Common questions

  1. I've not submitted my tax return - can I wait until HMRC contacts me? No, the onus is on you to inform HMRC if tax is due.
  2. What if I don't know if my partner has claimed child benefit or if they earn more than me? You can ask HMRC for limited information about your partner's finances.
  3. I've heard the penalty is capped at the tax due, so if I paid all my tax by 31 January 2014, the penalty reduces to nil? No, that old rule no longer applies.

Splitting the tax year

By Susan Roller

The new statutory residence test, applying from 6 April 2013, contains provisions allowing the tax year to be spilt into 'overseas' and 'UK' parts. Specified items such as capital gains realised and foreign income received in the overseas part are not taxable in the UK.

Determining whether an individual coming to live in the UK qualifies for split year treatment is not for the faint hearted. In most cases, where the treatment is allowed, it is also necessary to look at conditions applying in the year before and after arrival. All the relevant split-year cases must be checked, as more than one may apply.

Consider an individual returning to live in the UK after working in Dubai for four years. Logic would suggest that the year would be split on the day they left Dubai. However, this will almost never be the relevant date.

In very broad terms the tests for 'arrivers' look at the day:

  • the overseas job finished (but not if they have been non-UK resident for the previous five tax years)
  • they ceased to have a 'home' overseas, but did have a 'home' in the UK
  • they started to have a 'home' in the UK
  • they started full-time work in the UK.

If an individual leaves their job and home in Dubai, returns to their UK home and starts work the next day, the year is likely to be split from the day they left their job in Dubai.

If the person went on holiday for a month after leaving Dubai, the date of leaving their Dubai job would still be the determining factor. However, if they spent six tax years working abroad, the date of leaving the Dubai job is ignored and other tests come into play. So, for example, if the last three months in Dubai were spent in a hotel and the client had a UK home, the year could be split from when they left their Dubai home for the hotel.

Why is this important? The expatriate may want to sell the assets acquired while overseas as they have very large gains. Without checking the split-year rules in detail, the gains may not be tax-free as hoped, even if sold before arriving in the UK.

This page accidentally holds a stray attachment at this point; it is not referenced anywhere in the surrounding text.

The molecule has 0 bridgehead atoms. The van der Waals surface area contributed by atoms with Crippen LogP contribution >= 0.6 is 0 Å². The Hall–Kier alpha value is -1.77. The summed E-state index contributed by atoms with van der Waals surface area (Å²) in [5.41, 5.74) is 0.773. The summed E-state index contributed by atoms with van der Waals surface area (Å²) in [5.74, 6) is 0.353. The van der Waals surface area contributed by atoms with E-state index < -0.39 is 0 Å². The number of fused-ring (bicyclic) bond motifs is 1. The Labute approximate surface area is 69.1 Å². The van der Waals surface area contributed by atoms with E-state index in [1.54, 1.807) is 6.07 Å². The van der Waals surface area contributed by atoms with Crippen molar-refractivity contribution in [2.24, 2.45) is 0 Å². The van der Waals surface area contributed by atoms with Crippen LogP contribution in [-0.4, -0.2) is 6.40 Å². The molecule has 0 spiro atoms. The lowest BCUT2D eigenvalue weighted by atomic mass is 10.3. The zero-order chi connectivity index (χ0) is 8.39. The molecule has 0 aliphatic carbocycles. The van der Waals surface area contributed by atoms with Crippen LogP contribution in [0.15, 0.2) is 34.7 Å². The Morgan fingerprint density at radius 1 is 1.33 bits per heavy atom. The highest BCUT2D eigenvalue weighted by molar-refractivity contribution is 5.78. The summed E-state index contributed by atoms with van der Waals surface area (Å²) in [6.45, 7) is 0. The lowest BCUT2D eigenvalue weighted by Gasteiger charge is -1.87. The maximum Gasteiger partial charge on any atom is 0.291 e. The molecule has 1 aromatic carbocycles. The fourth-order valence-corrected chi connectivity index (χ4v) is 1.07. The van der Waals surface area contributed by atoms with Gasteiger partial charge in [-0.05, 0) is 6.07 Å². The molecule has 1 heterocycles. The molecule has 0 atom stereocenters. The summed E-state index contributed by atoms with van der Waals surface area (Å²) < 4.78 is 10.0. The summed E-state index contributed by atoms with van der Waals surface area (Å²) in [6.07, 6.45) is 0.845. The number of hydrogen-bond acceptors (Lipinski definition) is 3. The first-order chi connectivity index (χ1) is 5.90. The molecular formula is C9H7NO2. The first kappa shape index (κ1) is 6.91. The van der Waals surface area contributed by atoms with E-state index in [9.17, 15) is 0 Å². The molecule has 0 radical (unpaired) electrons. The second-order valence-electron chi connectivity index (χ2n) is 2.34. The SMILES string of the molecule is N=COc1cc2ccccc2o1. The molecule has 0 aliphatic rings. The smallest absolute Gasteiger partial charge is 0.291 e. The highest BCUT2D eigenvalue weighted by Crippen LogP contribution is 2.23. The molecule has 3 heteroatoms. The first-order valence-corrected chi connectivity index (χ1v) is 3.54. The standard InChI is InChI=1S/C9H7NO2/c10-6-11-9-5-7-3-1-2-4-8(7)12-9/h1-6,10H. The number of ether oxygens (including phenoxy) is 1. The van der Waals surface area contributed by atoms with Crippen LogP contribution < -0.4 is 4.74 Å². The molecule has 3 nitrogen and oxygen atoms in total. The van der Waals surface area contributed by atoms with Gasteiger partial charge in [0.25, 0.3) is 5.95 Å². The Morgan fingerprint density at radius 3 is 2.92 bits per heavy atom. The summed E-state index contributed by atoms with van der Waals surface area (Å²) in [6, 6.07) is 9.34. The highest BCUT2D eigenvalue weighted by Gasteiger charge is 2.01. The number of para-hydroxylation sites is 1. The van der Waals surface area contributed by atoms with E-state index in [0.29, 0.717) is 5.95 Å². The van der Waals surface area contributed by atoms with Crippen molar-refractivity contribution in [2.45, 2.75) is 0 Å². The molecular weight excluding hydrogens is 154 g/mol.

For non-UK domiciled individuals, this year's Budget included a welcome change to correct an inadvertent error in the legislation, the effect of which was to wrongly charge gains arising in the overseas part of the year and remitted in the UK part of the year.

The split year is unlikely to apply at all to retired taxpayers if they already have homes in the UK and overseas when they come to live in the UK. However, if they first acquire a UK home in the tax year of arrival, the year will be split.

Given the prescriptive nature of the legislation, detailed professional advice should always be taken.

Entrepreneurs' relief – a focus on the shares

By Daniel Fowler

When claiming Entrepreneurs' Relief (ER) on the sale of securities or shares in a company, there are two 5% rules to bear in mind. The vendor must hold 5% of the ordinary shares and those shares must provide 5% of the voting rights.

Special attention must be paid where there are multiple classes of shares in a company. Just because a taxpayer owns 5% of the ordinary shares, this does not automatically give them 5% of the voting rights or, indeed, vice versa.

Ordinary shares for ER purposes are any shares in issue other than those that are only entitled to a dividend at a fixed rate and no other right to share in the profits. It is necessary to look beyond the label of a class of shares and assess what the shareholder is actually entitled to. Participating preference shares may qualify as ordinary shares under this definition.

Once a company meets the conditions and the taxpayer qualifies for ER, the disposal of any shares or securities in that company will be taxable with the benefit of ER, even if some of those shares are in themselves not a class of share or security that would entitle the taxpayer to claim ER.

DID YOU KNOW?

Cheltenham-based tax team joins Smith & Williamson

By Joss Dalrymple

Smith & Williamson has appointed a fourperson private client tax team in Cheltenham, led by Louise Somerset who joins as partner. The team specialises in advising high-networth individuals and has particular experience in working with internationally mobile families, including 'non-domiciles', assisting them with tax, trusts and international pension arrangements.

Joining Louise is associate director Krista Woodman, assistant tax manager Daniel Gadd and tax trainee Emma Robinson. The team joins from RBC's Wealth Planning Division, where Louise and Krista worked together for some eight years.

The team will operate from Festival House in Jessop Avenue in the heart of Cheltenham.

We have taken great care to ensure the accuracy of this newsletter. However, the newsletter is written in general terms and you are strongly recommended to seek specific advice before taking any action based on the information it contains. No responsibility can be taken for any loss arising from action taken or refrained from on the basis of this publication. © Smith & Williamson Holdings Limited 2014. code: NTD183 exp: 15/07/2014